The slum population in the city — which forms a major chunk of voters every elections and is considered the most reliable vote bank by political parties — is believed to have increased by more than 25 per cent since the last general elections. The number of slumdwellers in Pune now stands at around 13 lakh.
Parties have been trying their best to woo this huge population, which accounts for nearly one-third of residents in Pune.
Sharad Mahajan, executive director of non-profit organisation Maharashtra Social Housing and Action League (MASHAL), said: “The city has roughly 500 slum areas with the number of slumdwellers rising to 13 lakh from nine lakh around five years ago. Around 2.25 lakh families live in city slums, each of which is of average size of 200 square feet. Negligible horizontal expansion of slums has taken place in the past five years, but its densification has increased multifold. City slums are growing vertically with 50-60 per cent of them having slabs, while 25 per cent are three-storey structures. Nearly 20 per cent of slum dwellings are rented out by owners with monthly rent in the range of Rs 2,000 to Rs 4,000. Slums have gradually evolved as hidden investment market for certain elements.”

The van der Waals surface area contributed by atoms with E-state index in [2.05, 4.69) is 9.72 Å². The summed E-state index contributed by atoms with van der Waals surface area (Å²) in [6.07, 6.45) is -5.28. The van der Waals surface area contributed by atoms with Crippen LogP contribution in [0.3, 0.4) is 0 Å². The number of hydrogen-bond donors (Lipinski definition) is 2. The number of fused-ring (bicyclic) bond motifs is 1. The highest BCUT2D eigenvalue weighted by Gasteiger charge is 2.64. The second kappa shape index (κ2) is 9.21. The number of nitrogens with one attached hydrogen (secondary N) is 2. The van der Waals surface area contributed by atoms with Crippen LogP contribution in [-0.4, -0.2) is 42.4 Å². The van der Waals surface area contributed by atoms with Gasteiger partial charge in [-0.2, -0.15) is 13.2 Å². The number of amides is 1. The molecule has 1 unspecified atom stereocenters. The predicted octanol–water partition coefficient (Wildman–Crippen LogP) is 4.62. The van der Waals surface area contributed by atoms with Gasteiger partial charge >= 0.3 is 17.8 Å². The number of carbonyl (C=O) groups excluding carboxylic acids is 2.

Mahajan said “political Robin Hoods” have been giving patronage to slums to ensure these pockets emerge as secure vote banks. According to a MASHAL study, almost 100 per cent electrification has been done in city slums, while more than 70 per cent of slumdwellers have individual water connection and over 50 per cent have proper drainage system.
“The political elements, mostly corporators, institutionalise the slums for personal gains. Employment opportunities are great in Pune. Every formal employment generates informal employment for at least three to four individuals. Pune being a booming job market for IT, automobile and construction industry, scope for formal employment and in turn informal employment is very high. Migrant population coming to Pune rarely returns to native places,” he said.
Mahajan said an “informal chain” of political parties reaches out to slumdwellers every elections, and incentives like money, liquor and food are offered. “Slumdwellers often cry about recognition needs and demand proper identity cards. The city has only around 4,000 homes built under the Slum Rehabilitation Authority (SRA) scheme, which is negligible considering the overall population of slumdwellers. Hygiene remains a perennial issue in slums. We hope slumdwellers give issue-based support to candidates rather than falling prey to enticement,” he said.
Slum activist Mubeen Khan said the Congress and NCP have more reach in slums compared to other parties. “The manifestos of all parties promise slumdwellers’ welfare every elections, but all those assurances remain on paper. Parties take voters from slums for granted. Only awareness among voters can stop this,” he said.
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